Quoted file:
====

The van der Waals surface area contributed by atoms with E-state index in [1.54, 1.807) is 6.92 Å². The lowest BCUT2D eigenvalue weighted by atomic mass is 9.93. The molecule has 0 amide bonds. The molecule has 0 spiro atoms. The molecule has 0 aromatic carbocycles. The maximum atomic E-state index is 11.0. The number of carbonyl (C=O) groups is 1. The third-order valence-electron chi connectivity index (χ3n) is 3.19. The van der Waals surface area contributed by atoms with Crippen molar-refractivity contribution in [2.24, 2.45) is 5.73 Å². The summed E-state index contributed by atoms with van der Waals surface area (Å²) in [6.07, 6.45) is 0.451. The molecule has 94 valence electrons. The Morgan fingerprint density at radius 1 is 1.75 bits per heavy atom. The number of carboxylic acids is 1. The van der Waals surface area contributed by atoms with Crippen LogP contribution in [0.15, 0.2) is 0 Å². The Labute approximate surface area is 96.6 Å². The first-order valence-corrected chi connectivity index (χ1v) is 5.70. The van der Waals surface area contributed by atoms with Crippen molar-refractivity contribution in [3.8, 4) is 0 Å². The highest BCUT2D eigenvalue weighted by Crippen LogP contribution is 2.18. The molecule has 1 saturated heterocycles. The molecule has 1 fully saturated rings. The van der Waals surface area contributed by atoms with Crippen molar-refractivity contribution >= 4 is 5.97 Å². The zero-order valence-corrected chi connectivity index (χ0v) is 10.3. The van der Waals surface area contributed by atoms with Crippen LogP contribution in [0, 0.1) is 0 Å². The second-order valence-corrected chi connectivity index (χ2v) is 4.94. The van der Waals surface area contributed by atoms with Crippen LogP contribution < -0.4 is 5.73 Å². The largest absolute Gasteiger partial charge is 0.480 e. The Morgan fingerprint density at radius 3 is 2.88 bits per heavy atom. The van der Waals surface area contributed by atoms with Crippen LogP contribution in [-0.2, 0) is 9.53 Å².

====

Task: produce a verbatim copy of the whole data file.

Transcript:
The van der Waals surface area contributed by atoms with E-state index in [1.54, 1.807) is 6.92 Å². The lowest BCUT2D eigenvalue weighted by atomic mass is 9.93. The molecule has 0 amide bonds. The molecule has 0 spiro atoms. The molecule has 0 aromatic carbocycles. The maximum atomic E-state index is 11.0. The number of carbonyl (C=O) groups is 1. The third-order valence-electron chi connectivity index (χ3n) is 3.19. The van der Waals surface area contributed by atoms with Crippen molar-refractivity contribution in [2.24, 2.45) is 5.73 Å². The summed E-state index contributed by atoms with van der Waals surface area (Å²) in [6.07, 6.45) is 0.451. The molecule has 94 valence electrons. The Morgan fingerprint density at radius 1 is 1.75 bits per heavy atom. The number of carboxylic acids is 1. The van der Waals surface area contributed by atoms with Crippen LogP contribution in [0.15, 0.2) is 0 Å². The Labute approximate surface area is 96.6 Å². The first-order valence-corrected chi connectivity index (χ1v) is 5.70. The van der Waals surface area contributed by atoms with Crippen molar-refractivity contribution in [3.8, 4) is 0 Å². The highest BCUT2D eigenvalue weighted by Crippen LogP contribution is 2.18. The molecule has 1 saturated heterocycles. The molecule has 1 fully saturated rings. The van der Waals surface area contributed by atoms with Crippen molar-refractivity contribution >= 4 is 5.97 Å². The zero-order valence-corrected chi connectivity index (χ0v) is 10.3. The van der Waals surface area contributed by atoms with Crippen LogP contribution in [0, 0.1) is 0 Å². The second-order valence-corrected chi connectivity index (χ2v) is 4.94. The van der Waals surface area contributed by atoms with Crippen LogP contribution < -0.4 is 5.73 Å². The largest absolute Gasteiger partial charge is 0.480 e. The Morgan fingerprint density at radius 3 is 2.88 bits per heavy atom. The van der Waals surface area contributed by atoms with Crippen LogP contribution in [-0.2, 0) is 9.53 Å².